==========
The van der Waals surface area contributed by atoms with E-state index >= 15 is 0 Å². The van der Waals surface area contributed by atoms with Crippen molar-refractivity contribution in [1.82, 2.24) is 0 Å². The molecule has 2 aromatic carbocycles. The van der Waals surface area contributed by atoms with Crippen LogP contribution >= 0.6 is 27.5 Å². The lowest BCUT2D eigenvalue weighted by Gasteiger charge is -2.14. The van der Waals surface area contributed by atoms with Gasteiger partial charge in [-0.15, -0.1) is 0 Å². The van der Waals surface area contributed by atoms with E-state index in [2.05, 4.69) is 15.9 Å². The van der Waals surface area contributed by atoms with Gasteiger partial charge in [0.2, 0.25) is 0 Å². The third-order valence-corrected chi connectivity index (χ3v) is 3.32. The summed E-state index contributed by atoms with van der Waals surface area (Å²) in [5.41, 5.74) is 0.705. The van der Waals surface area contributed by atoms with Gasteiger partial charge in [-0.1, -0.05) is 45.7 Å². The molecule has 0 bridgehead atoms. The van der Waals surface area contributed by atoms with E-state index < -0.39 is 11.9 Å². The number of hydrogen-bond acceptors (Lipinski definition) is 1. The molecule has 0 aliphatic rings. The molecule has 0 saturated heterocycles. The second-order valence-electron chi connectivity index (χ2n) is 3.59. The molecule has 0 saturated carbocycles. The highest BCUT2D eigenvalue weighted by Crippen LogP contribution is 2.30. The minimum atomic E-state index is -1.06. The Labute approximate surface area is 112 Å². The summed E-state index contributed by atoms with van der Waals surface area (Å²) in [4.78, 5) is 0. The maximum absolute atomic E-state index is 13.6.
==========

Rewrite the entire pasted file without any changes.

The van der Waals surface area contributed by atoms with E-state index >= 15 is 0 Å². The van der Waals surface area contributed by atoms with Crippen molar-refractivity contribution in [1.82, 2.24) is 0 Å². The molecule has 2 aromatic carbocycles. The van der Waals surface area contributed by atoms with Crippen LogP contribution >= 0.6 is 27.5 Å². The lowest BCUT2D eigenvalue weighted by Gasteiger charge is -2.14. The van der Waals surface area contributed by atoms with Gasteiger partial charge in [-0.15, -0.1) is 0 Å². The van der Waals surface area contributed by atoms with E-state index in [2.05, 4.69) is 15.9 Å². The van der Waals surface area contributed by atoms with Gasteiger partial charge in [0.2, 0.25) is 0 Å². The third-order valence-corrected chi connectivity index (χ3v) is 3.32. The summed E-state index contributed by atoms with van der Waals surface area (Å²) in [5.41, 5.74) is 0.705. The van der Waals surface area contributed by atoms with Gasteiger partial charge in [-0.1, -0.05) is 45.7 Å². The molecule has 0 bridgehead atoms. The van der Waals surface area contributed by atoms with E-state index < -0.39 is 11.9 Å². The number of hydrogen-bond acceptors (Lipinski definition) is 1. The molecule has 0 aliphatic rings. The molecule has 0 saturated heterocycles. The second-order valence-electron chi connectivity index (χ2n) is 3.59. The molecule has 0 saturated carbocycles. The highest BCUT2D eigenvalue weighted by Crippen LogP contribution is 2.30. The minimum atomic E-state index is -1.06. The Labute approximate surface area is 112 Å². The summed E-state index contributed by atoms with van der Waals surface area (Å²) in [4.78, 5) is 0. The maximum absolute atomic E-state index is 13.6.